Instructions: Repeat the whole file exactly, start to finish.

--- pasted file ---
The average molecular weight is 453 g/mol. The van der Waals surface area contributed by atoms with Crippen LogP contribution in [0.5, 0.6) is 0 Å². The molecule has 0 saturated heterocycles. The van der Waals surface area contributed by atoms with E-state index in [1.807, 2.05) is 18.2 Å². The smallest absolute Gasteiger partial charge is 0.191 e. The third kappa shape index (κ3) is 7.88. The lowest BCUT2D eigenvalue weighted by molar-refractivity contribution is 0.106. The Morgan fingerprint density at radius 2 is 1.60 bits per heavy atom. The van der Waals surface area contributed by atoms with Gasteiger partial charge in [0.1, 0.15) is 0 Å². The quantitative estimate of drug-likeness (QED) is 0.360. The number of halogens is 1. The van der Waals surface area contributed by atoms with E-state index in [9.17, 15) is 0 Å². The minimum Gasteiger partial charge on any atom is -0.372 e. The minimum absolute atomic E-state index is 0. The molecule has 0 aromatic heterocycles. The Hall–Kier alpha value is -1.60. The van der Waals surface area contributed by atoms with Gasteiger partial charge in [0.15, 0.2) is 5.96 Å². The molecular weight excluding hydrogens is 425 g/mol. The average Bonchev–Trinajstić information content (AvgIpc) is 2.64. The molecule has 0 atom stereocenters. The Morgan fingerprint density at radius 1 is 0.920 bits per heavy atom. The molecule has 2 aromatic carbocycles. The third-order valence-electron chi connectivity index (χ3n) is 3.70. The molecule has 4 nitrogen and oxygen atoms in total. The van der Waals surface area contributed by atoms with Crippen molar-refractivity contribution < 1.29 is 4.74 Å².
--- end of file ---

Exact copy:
The average molecular weight is 453 g/mol. The van der Waals surface area contributed by atoms with Crippen LogP contribution in [0.5, 0.6) is 0 Å². The molecule has 0 saturated heterocycles. The van der Waals surface area contributed by atoms with E-state index in [1.807, 2.05) is 18.2 Å². The smallest absolute Gasteiger partial charge is 0.191 e. The third kappa shape index (κ3) is 7.88. The lowest BCUT2D eigenvalue weighted by molar-refractivity contribution is 0.106. The Morgan fingerprint density at radius 2 is 1.60 bits per heavy atom. The van der Waals surface area contributed by atoms with Gasteiger partial charge in [0.1, 0.15) is 0 Å². The quantitative estimate of drug-likeness (QED) is 0.360. The number of halogens is 1. The van der Waals surface area contributed by atoms with E-state index in [9.17, 15) is 0 Å². The minimum Gasteiger partial charge on any atom is -0.372 e. The minimum absolute atomic E-state index is 0. The molecule has 0 aromatic heterocycles. The Hall–Kier alpha value is -1.60. The van der Waals surface area contributed by atoms with Gasteiger partial charge in [0.15, 0.2) is 5.96 Å². The molecular weight excluding hydrogens is 425 g/mol. The average Bonchev–Trinajstić information content (AvgIpc) is 2.64. The molecule has 0 atom stereocenters. The Morgan fingerprint density at radius 1 is 0.920 bits per heavy atom. The molecule has 2 aromatic carbocycles. The third-order valence-electron chi connectivity index (χ3n) is 3.70. The molecule has 4 nitrogen and oxygen atoms in total. The van der Waals surface area contributed by atoms with Crippen molar-refractivity contribution < 1.29 is 4.74 Å².